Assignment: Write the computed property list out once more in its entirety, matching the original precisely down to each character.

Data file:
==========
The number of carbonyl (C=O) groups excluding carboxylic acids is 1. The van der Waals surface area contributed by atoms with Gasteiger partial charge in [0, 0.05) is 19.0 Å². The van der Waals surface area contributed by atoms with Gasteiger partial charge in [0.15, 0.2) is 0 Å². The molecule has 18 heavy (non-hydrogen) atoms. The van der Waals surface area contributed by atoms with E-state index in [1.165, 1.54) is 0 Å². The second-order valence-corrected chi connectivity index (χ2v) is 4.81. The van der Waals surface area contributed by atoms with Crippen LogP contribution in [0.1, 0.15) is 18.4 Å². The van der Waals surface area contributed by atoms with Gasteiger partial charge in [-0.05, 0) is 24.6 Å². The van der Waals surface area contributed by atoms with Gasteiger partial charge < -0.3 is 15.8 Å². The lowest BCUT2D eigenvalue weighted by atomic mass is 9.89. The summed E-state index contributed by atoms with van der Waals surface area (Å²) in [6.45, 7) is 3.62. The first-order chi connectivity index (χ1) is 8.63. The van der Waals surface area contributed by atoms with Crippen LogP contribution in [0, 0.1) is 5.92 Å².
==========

The number of carbonyl (C=O) groups excluding carboxylic acids is 1. The van der Waals surface area contributed by atoms with Gasteiger partial charge in [0, 0.05) is 19.0 Å². The van der Waals surface area contributed by atoms with Gasteiger partial charge in [0.15, 0.2) is 0 Å². The molecule has 18 heavy (non-hydrogen) atoms. The van der Waals surface area contributed by atoms with E-state index in [1.165, 1.54) is 0 Å². The second-order valence-corrected chi connectivity index (χ2v) is 4.81. The van der Waals surface area contributed by atoms with Crippen LogP contribution in [0.1, 0.15) is 18.4 Å². The van der Waals surface area contributed by atoms with Gasteiger partial charge in [-0.05, 0) is 24.6 Å². The van der Waals surface area contributed by atoms with Gasteiger partial charge < -0.3 is 15.8 Å². The lowest BCUT2D eigenvalue weighted by atomic mass is 9.89. The summed E-state index contributed by atoms with van der Waals surface area (Å²) in [6.45, 7) is 3.62. The first-order chi connectivity index (χ1) is 8.63. The van der Waals surface area contributed by atoms with Crippen LogP contribution in [0, 0.1) is 5.92 Å².